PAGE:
A Belgian lawyer admitted using social media to filter the profiles of potential jurors in order to challenge any “practicing Catholics” in a euthanasia trial. The lawyer was defending a doctor accused of having euthanized a patient suffering from autism.
The trial in Ghent, Belgium, in January 2020, in itself sums up the whole drama of legal euthanasia in the low country. Tine Nys had a form of autism; in 2010, following an “emotional breakdown,” the young woman decided to die, and several doctors—against the advice of relatives, who have taken legal action—estimated that she fulfilled the conditions required for her qualify for an assisted suicide procedure.
In this first trial in Belgium concerning euthanasia, there is also the question of the doctors’ competence. During the killing procedure, one of the practitioners sought help from the father of the victim by asking him to hold the needle in his daughter’s arm because he had “forgotten to bring bandages.” The parents were also asked to certify the death of their child with the help of a stethoscope.
The case may seem difficult for his clients, the defense lawyer, Walter Van Steenbrugge, has chosen to take drastic steps to challenge jurors likely to be unfavorable to him. He explained that he had set up a filtering method: “given the little information that the defense receives on potential jurors, it is necessary to use social networks in order to asses the profiles of the candidates.” An astonishing process on the part of a lawyer, but there is more.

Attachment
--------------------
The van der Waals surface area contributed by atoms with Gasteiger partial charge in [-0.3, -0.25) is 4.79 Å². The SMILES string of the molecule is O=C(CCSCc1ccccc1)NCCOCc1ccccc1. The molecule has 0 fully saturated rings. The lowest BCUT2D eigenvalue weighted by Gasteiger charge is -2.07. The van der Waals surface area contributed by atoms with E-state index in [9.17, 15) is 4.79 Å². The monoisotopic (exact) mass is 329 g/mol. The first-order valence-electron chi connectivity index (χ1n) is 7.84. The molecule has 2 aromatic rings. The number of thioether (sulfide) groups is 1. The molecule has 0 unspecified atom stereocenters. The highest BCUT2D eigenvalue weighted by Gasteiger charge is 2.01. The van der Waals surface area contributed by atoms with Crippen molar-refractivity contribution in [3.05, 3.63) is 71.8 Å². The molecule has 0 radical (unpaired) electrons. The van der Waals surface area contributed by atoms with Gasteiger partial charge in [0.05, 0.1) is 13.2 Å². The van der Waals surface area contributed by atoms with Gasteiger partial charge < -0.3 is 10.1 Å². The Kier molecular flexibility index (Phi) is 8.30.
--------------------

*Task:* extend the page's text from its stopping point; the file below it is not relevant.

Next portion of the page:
“I am comfortable with my decision to challenge people who have a very marked Catholic profile, for example, those who have a great Marian devotion,” revealed the lawyer in defending himself: “I do not want a juror who considers euthanasia as a murder.”
This practice—not very ethical—seems to be commonplace in Belgium. Another lawyer, a stranger to the Ghent trial, told the newspaper Het Nieuwsblad that he worked with social media professionals. “They collect as much information as possible about the list of potential jurors we receive in a case; then the jurors are given a specific color code, if they are suitable for the defense.”
In Belgium, where euthanasia is legal, about six people a day die from this heinous practice.